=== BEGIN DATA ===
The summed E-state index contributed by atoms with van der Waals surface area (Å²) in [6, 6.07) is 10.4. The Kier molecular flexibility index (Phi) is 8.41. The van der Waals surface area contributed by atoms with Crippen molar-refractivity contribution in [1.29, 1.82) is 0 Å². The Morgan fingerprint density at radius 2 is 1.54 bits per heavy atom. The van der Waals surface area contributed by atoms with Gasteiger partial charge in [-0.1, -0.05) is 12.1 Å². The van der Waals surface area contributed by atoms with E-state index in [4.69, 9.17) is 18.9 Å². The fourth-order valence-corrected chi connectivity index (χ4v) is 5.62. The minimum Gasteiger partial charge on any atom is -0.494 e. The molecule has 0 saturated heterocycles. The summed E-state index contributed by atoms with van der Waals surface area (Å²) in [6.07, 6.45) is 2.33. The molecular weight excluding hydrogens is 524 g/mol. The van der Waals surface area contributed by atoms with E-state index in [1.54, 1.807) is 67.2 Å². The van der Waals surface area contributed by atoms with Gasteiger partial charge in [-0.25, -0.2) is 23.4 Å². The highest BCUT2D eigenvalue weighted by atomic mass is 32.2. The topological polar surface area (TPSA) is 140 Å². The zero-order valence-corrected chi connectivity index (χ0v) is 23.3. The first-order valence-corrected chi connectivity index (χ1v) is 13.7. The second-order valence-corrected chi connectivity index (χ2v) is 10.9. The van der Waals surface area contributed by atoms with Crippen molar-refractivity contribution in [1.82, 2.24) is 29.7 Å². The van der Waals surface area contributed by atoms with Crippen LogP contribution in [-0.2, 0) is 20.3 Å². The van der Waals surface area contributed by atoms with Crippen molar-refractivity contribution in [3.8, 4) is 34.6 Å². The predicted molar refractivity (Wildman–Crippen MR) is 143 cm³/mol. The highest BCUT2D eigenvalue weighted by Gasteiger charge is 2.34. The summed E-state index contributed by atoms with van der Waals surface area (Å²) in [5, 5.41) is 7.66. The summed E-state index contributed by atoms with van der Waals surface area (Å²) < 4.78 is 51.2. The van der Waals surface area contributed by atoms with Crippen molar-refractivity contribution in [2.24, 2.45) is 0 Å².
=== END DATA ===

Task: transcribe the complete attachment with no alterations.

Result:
The summed E-state index contributed by atoms with van der Waals surface area (Å²) in [6, 6.07) is 10.4. The Kier molecular flexibility index (Phi) is 8.41. The van der Waals surface area contributed by atoms with Crippen molar-refractivity contribution in [1.29, 1.82) is 0 Å². The Morgan fingerprint density at radius 2 is 1.54 bits per heavy atom. The van der Waals surface area contributed by atoms with Gasteiger partial charge in [-0.1, -0.05) is 12.1 Å². The van der Waals surface area contributed by atoms with E-state index in [4.69, 9.17) is 18.9 Å². The fourth-order valence-corrected chi connectivity index (χ4v) is 5.62. The minimum Gasteiger partial charge on any atom is -0.494 e. The molecule has 0 saturated heterocycles. The summed E-state index contributed by atoms with van der Waals surface area (Å²) in [6.07, 6.45) is 2.33. The molecular weight excluding hydrogens is 524 g/mol. The van der Waals surface area contributed by atoms with E-state index in [1.54, 1.807) is 67.2 Å². The van der Waals surface area contributed by atoms with Gasteiger partial charge in [-0.25, -0.2) is 23.4 Å². The highest BCUT2D eigenvalue weighted by atomic mass is 32.2. The topological polar surface area (TPSA) is 140 Å². The zero-order valence-corrected chi connectivity index (χ0v) is 23.3. The first-order valence-corrected chi connectivity index (χ1v) is 13.7. The second-order valence-corrected chi connectivity index (χ2v) is 10.9. The van der Waals surface area contributed by atoms with Crippen molar-refractivity contribution in [1.82, 2.24) is 29.7 Å². The van der Waals surface area contributed by atoms with Crippen LogP contribution in [-0.2, 0) is 20.3 Å². The van der Waals surface area contributed by atoms with Crippen molar-refractivity contribution in [3.8, 4) is 34.6 Å². The predicted molar refractivity (Wildman–Crippen MR) is 143 cm³/mol. The highest BCUT2D eigenvalue weighted by Gasteiger charge is 2.34. The summed E-state index contributed by atoms with van der Waals surface area (Å²) in [5, 5.41) is 7.66. The summed E-state index contributed by atoms with van der Waals surface area (Å²) < 4.78 is 51.2. The van der Waals surface area contributed by atoms with Crippen molar-refractivity contribution in [2.24, 2.45) is 0 Å².